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Global hop market

A local alternative to mass beer suggested by independent brewers has been successful and is now altering the global market. Beer is becoming more diversified, so transnational companies have to accept the new game rules and to switch focus to young and fast growing markets. All these processes increased the demand for aroma and bitter hop as well as their acreage expansion on two continents. However now there appeared a downward trend of alcohol consumption in the world, so even special sorts can soon turn to be sufficient. In this connection the dynamic American hop market is already facing some problems. EU hop producers have become more cautious, they are not racing to exceed the demand and look forward with more confidence, judging by the contract terms. 

Hop Market in Russia

Germany still dominates the Russian market, yet over the recent two years one has been able observe a continuous success of Czech hop suppliers. Their expansion and growing popularity of hops from the United States became the drivers of supplies growth in 2016 despite the preceding modest harvest crop in the EU, as well as the factor of relative stability in 2017. In this connection, in 2017, the ratio of the varieties continued to shift towards the aroma ones, and the supplies of Magnum hop and other alpha varieties were reduced. However, the import of bitter hop pellets is partially replaced by extracts, especially from the major beer manufacturers. Total volumes of alpha acid supplies, according to our estimation, decreased by approximately 5% and returned to the level of 2015. Barth Haas Group continues dominating the hop products market; HVG also increased its weight. At the same time, Morris Hanbury significantly reduced the supplies in 2017.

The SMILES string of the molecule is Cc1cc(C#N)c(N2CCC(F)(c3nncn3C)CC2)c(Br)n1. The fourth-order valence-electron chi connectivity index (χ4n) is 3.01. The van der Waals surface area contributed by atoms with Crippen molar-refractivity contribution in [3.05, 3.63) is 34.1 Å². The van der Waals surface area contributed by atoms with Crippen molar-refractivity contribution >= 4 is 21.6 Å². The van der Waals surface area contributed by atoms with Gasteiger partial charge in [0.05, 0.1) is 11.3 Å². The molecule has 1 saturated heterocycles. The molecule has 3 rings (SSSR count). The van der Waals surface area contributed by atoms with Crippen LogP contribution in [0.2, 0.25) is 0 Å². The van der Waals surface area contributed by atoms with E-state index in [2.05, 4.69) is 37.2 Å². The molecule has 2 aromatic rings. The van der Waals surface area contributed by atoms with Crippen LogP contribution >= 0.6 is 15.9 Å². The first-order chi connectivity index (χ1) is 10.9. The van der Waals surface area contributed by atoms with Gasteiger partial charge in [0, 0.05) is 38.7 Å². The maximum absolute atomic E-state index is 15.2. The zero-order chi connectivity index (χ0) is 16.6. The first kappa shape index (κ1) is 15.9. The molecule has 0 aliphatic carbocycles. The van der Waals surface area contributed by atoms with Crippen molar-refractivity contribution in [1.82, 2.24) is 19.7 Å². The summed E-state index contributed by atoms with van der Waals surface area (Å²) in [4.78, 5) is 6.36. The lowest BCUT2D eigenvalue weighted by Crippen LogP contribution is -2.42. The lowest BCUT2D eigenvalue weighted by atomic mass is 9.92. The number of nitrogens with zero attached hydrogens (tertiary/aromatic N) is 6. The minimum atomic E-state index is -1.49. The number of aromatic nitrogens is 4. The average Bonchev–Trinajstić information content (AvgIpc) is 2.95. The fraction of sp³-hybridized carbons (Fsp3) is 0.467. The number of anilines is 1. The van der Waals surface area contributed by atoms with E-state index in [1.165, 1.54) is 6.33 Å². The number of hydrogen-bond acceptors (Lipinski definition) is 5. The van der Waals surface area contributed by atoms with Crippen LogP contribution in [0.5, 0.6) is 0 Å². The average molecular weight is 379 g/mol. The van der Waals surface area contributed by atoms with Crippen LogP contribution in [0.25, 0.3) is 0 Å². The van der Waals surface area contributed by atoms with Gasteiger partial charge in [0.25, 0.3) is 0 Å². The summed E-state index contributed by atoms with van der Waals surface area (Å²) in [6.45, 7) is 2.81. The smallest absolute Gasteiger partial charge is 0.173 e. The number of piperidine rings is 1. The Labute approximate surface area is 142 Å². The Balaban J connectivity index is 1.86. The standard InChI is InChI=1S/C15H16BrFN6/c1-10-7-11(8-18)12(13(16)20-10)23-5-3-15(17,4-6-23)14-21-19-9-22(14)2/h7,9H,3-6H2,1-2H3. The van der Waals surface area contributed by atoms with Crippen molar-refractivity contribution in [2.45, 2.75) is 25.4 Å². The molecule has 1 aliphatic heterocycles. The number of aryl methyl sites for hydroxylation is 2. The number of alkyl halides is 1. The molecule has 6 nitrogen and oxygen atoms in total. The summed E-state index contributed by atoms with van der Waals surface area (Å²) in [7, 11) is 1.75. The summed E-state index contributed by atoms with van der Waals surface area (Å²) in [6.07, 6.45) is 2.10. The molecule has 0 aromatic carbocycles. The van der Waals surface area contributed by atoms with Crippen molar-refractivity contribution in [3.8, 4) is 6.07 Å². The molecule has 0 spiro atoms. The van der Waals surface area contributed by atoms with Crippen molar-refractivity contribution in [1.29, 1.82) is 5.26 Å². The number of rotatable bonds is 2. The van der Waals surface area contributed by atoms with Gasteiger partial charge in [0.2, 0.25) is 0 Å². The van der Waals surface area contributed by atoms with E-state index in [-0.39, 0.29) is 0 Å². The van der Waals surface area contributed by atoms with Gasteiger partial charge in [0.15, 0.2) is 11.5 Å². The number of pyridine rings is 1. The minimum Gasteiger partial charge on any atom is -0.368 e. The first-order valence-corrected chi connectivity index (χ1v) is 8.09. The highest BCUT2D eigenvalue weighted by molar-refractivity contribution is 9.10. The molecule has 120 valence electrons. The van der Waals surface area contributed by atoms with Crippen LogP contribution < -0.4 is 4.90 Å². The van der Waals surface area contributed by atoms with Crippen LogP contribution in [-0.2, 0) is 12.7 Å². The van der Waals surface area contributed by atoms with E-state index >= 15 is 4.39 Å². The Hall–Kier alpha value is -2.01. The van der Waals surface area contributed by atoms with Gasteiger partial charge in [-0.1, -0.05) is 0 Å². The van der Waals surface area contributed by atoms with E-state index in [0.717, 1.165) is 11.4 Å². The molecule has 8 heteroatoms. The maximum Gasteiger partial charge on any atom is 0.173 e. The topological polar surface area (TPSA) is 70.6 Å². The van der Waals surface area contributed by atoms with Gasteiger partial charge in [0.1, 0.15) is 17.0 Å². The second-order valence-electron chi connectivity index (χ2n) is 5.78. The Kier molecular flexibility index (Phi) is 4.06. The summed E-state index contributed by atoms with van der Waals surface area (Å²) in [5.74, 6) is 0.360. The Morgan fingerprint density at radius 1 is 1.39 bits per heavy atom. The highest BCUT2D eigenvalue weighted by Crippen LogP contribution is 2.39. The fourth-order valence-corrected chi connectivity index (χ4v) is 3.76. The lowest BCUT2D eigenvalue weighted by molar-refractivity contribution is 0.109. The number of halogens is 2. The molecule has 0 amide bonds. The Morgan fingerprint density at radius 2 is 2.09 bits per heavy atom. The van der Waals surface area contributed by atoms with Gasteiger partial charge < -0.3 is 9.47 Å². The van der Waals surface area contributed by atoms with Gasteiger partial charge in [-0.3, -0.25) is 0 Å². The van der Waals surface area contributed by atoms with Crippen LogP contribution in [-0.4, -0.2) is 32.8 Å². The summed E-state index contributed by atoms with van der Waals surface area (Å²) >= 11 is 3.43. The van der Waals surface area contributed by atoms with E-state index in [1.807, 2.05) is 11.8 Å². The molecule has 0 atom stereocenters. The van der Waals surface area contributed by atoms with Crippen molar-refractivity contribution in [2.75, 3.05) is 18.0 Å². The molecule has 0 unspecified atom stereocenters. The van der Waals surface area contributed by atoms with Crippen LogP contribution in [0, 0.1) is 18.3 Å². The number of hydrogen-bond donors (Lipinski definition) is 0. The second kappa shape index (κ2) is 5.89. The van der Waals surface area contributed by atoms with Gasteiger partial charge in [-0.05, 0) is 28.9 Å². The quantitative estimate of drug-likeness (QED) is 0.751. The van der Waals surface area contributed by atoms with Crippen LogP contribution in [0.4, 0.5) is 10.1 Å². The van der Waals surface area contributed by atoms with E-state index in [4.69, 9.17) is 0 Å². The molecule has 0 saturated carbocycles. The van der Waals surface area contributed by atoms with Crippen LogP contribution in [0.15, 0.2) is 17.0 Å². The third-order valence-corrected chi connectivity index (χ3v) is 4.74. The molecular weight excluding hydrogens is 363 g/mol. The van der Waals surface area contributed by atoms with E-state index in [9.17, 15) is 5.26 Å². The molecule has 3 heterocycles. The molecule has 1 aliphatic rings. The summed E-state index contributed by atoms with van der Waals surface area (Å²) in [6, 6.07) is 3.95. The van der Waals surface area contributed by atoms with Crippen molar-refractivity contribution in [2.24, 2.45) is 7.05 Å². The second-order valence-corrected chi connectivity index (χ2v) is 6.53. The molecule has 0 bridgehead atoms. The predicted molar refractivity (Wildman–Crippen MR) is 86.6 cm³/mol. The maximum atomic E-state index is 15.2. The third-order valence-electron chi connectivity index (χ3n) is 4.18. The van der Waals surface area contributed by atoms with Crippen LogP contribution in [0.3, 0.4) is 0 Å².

Judge Rules Against Molson Coors in NHL Sponsorship Spat

A Canadian judge on Friday put Molson Coors Brewing Co.'s (TAP) sponsorship deal with the National Hockey League in doubt after ruling the league had reneged on an existing deal with Labatt Breweries, according to the Toronto Star.

The Ontario Superior Court ruled for Labatt, which claimed it already had a Canadian sponsorship agreement in place with the NHL before Molson Coors signed its seven-year North American sponsorship pact in February, the paper said. Labatt said in February that it negotiated a "good faith" contract extension through 2014, The Wall Street Journal reported at the time.

The NHL deal was a coup for Molson Coors, which had lost its sponsorship of the National Football League to rival Anheuser-Busch InBev NV (ABI.BT, BUD) last year. Anheuser-Busch owns Labatt, and Labatt brews Budweiser and Bud Light for the Canadian market.

The Molson Coors deal would make Molson Canadian the official beer of the NHL, with additional consideration for Coors Light.

Justice Frank Newbould recommended an injunction against an NHL-Molson Coors agreement "so far as the Canadian rights are concerned," the Toronto Star reported. He said Molson Coors knew the league was already partnered with Labatt, according to that paper.

Molson Coors is deciding whether to appeal the decision, the Toronto Star reported, while the NHL declined comment.

5 Jun. 2011



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